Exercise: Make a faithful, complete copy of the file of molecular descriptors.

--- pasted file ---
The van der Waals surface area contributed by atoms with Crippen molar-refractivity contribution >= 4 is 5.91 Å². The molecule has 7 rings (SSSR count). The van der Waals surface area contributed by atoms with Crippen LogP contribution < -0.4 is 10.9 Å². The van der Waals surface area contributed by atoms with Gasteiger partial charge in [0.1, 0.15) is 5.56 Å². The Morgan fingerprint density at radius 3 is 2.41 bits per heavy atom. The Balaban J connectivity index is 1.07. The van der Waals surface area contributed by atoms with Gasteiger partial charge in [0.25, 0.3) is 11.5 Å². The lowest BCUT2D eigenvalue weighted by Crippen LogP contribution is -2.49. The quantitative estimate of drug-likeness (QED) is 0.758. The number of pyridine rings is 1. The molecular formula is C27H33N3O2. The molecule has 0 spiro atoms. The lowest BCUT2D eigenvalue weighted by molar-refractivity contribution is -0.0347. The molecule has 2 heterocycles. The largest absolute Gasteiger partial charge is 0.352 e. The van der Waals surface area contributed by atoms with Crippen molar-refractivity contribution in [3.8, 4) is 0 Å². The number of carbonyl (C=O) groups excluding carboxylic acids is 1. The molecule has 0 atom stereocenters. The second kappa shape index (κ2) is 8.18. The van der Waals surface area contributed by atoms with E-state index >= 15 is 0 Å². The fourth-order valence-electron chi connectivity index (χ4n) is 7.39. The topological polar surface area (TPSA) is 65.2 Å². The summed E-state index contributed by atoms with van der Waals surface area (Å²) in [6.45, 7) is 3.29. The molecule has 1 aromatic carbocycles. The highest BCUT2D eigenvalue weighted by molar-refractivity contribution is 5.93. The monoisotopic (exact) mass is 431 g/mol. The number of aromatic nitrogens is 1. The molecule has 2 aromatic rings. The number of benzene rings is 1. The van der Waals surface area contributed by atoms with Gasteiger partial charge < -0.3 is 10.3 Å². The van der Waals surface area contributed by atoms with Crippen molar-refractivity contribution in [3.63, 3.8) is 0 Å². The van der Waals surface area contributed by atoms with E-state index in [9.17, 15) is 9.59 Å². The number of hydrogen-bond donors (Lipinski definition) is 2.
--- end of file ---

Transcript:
The van der Waals surface area contributed by atoms with Crippen molar-refractivity contribution >= 4 is 5.91 Å². The molecule has 7 rings (SSSR count). The van der Waals surface area contributed by atoms with Crippen LogP contribution < -0.4 is 10.9 Å². The van der Waals surface area contributed by atoms with Gasteiger partial charge in [0.1, 0.15) is 5.56 Å². The Morgan fingerprint density at radius 3 is 2.41 bits per heavy atom. The Balaban J connectivity index is 1.07. The van der Waals surface area contributed by atoms with Gasteiger partial charge in [0.25, 0.3) is 11.5 Å². The lowest BCUT2D eigenvalue weighted by Crippen LogP contribution is -2.49. The quantitative estimate of drug-likeness (QED) is 0.758. The number of pyridine rings is 1. The molecular formula is C27H33N3O2. The molecule has 0 spiro atoms. The lowest BCUT2D eigenvalue weighted by molar-refractivity contribution is -0.0347. The molecule has 2 heterocycles. The largest absolute Gasteiger partial charge is 0.352 e. The van der Waals surface area contributed by atoms with Crippen molar-refractivity contribution in [3.8, 4) is 0 Å². The number of carbonyl (C=O) groups excluding carboxylic acids is 1. The molecule has 0 atom stereocenters. The second kappa shape index (κ2) is 8.18. The van der Waals surface area contributed by atoms with E-state index >= 15 is 0 Å². The fourth-order valence-electron chi connectivity index (χ4n) is 7.39. The topological polar surface area (TPSA) is 65.2 Å². The summed E-state index contributed by atoms with van der Waals surface area (Å²) in [6.45, 7) is 3.29. The molecule has 1 aromatic carbocycles. The highest BCUT2D eigenvalue weighted by molar-refractivity contribution is 5.93. The monoisotopic (exact) mass is 431 g/mol. The number of aromatic nitrogens is 1. The molecule has 2 aromatic rings. The number of benzene rings is 1. The van der Waals surface area contributed by atoms with Gasteiger partial charge < -0.3 is 10.3 Å². The van der Waals surface area contributed by atoms with Crippen molar-refractivity contribution in [3.63, 3.8) is 0 Å². The van der Waals surface area contributed by atoms with E-state index in [9.17, 15) is 9.59 Å². The number of hydrogen-bond donors (Lipinski definition) is 2.